Reflective self-study of teaching and learning to achieve optimal outcomes for student
What is the scholarship of teaching and learning (SoTL)?
SoTL is an intentional journey of reflection and continuous improvement. The scholarship of teaching and learning (SoTL) is a broad category of inquiry focused
on "engag[ing] teachers in looking closely and critically at student learning for
the purpose of improving their own courses and programs" (Hutchings, Huber, & Ciccone,
2011, p.7). Faculty engaged in SoTL conduct systemic, reflective inquiries of their
own practice (Bernstein, 2010; Grauerholz & Zipp, 2008; Hutchings, 2000; Mettetal,
2001; Potter & Kustra, 2011).
Purpose of the SoTL
The purpose of the SoTL is the production of outstanding teaching (Bass, 1999; Bernstein,
2010; Hutchings, 2000; Mettetal, 2001; Potter & Kustra, 2011; Prosser, 2008) focused
on the goal of improving student learning (Bernstein, 2010; Potter & Kustra, 2011;
Focus on improving [your] own practices and the understanding demonstrated by [your]
own students (Bernstein 2010, p. 4).
The SoTL should not be confused with other forms of scholarship, such as discovery,
integration, or application. While many SoTL inquiries may be classified within the
definitions of these other forms, the SoTL distinguishes itself with its adherence
only to identified core aspects of scholarship, which can be seen across all forms
Common Dimensions of Scholarship (Glassick, Huber, & Maeroff, 1997, p. 25)
Significant [important/valuable] Results
Scholarship is an expectation when conducting a SoTL inquiry, however, there is a
great deal of personalization allowed within this type of inquiry given the nature
of self-study and practical application of learning within each faculty member's unique
context. SoTL inquiries exist on a vast continuum and may include activities such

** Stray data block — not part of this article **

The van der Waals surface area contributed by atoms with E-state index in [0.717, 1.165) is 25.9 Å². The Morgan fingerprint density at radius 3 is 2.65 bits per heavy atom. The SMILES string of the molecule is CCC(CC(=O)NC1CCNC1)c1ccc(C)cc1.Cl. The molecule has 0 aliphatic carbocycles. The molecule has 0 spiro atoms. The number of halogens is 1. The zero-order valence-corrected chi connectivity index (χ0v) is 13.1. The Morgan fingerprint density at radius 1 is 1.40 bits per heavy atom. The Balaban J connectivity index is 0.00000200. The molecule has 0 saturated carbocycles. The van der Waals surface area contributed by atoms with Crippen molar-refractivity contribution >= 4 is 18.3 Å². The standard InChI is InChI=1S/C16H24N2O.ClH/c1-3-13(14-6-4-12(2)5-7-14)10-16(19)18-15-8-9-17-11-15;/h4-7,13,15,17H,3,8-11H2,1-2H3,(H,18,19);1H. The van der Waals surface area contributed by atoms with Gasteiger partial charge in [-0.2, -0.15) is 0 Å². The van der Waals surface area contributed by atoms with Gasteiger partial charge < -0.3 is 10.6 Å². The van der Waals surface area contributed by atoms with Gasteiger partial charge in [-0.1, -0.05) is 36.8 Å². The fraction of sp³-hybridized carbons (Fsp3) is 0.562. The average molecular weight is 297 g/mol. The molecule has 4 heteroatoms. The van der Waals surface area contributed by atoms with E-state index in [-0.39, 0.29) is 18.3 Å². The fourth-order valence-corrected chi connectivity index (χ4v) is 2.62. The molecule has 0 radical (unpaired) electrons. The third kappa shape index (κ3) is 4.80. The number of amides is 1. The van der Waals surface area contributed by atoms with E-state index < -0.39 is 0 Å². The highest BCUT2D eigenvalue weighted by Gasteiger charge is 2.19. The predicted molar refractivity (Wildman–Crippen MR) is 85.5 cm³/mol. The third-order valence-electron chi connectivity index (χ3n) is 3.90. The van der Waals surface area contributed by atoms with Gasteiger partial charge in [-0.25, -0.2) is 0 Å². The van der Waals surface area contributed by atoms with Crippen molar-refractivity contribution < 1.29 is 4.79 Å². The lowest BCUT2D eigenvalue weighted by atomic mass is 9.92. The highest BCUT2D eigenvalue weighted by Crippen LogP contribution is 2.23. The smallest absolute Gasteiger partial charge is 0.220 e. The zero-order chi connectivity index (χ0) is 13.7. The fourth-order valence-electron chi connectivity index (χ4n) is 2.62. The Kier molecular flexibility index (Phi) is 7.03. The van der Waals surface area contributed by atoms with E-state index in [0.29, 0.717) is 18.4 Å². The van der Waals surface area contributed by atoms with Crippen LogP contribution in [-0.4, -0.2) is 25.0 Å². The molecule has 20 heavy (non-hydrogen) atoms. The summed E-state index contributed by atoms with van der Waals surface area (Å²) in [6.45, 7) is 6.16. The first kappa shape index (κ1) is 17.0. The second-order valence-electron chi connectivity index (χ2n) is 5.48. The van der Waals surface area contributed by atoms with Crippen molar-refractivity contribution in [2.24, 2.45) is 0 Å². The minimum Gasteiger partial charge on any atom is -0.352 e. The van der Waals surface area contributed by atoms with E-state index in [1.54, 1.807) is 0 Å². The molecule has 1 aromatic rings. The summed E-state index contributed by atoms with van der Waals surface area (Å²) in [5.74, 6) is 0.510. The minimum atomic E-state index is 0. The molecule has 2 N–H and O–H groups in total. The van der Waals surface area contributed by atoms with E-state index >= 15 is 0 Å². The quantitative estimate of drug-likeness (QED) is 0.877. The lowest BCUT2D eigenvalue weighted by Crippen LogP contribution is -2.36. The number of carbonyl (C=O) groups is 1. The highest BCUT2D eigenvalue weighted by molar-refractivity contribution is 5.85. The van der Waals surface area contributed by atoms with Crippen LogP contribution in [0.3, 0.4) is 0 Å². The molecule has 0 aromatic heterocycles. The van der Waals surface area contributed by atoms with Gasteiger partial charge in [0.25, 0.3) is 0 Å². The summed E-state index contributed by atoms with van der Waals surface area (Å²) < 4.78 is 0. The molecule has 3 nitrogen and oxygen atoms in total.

investigating a single act of practice within a classroom (Hutchings, 2000);
exploring key issues within larger contexts (Nelson, 2003);
engaging in formal research (Nelson, 2003); and/or
participating in the formulation of new frameworks and theory (Hutchings, 2000).
Each faculty member decides upon the scope of inquiry based on personal context. What
is of most value is the authenticity with which the faculty member has identified
a "problem of practice worth pursuing" (Bass, 1999) through a systemic inquiry focused
on improving student learning. Regardless of selected scope, the inquiry of practice
will be focused on, "...paying close attention to [your] students' learning, reflecting
on [your] own contributions to that learning, and making [your] thoughts and [your]
work visible to others" (Bernstein, 2010, p.1).
A wide variety of methodologies, approaches, and ways of sharing conclusions (Bass,
1999; Bernstein, 2010; Nelson, 2003; Hutchings, 2000) are accepted within the SoTL.
The decision to use discipline-specific methodologies is not surprising (Bass, 1999;
Bernstein, 2010; Hutchings, 2000; Potter & Kustra, 2011) as faculty bring their expertise
as scholars to an inquiry into their own teaching practice and student learning. However,
experimenting with unfamiliar methodologies is encouraged as "there is power in methodological
conversation and collaboration across fields, as faculty borrow approaches and perspectives
from colleagues in other areas" (Hutchings, 2000). For the SoTL, what is valued methodologically
is alignment to inquiry goals in relationships to the problem or question(s) being
addressed by the faculty within the inquiry.
Most important is that the method selected be carefully justified and appropriate
to the project's goals (Glassick, Huber, & Maeroff, 1997, p. 29).
In SoTL inquiry, the object of analysis is teaching and learning (Potter & Kustra).
It is an inquiry conducted with a "transformational agenda" (Hutchings, 2000) where
changes to both teacher practice and student learning are expected outcomes from the
process. The majority of the time, SoTL inquiry is a reflective self-examination into
instructional practice(s) by seeking answers to questions about "what works" or "what
is" (Hutchings, 2000, p. 4). However, SoTL inquiries may also be driven by a desired
future vision of the possible (Shulman) and also includes work towards developing
new "conceptual frameworks for shaping thought about practice" (Hutchings, 2000, p.
5). A SoTL inquiry should utilize practical practices (Bernstein, 2010; Hutchings,
2000; Nelson, 2003) with practical significance directly informing teaching practice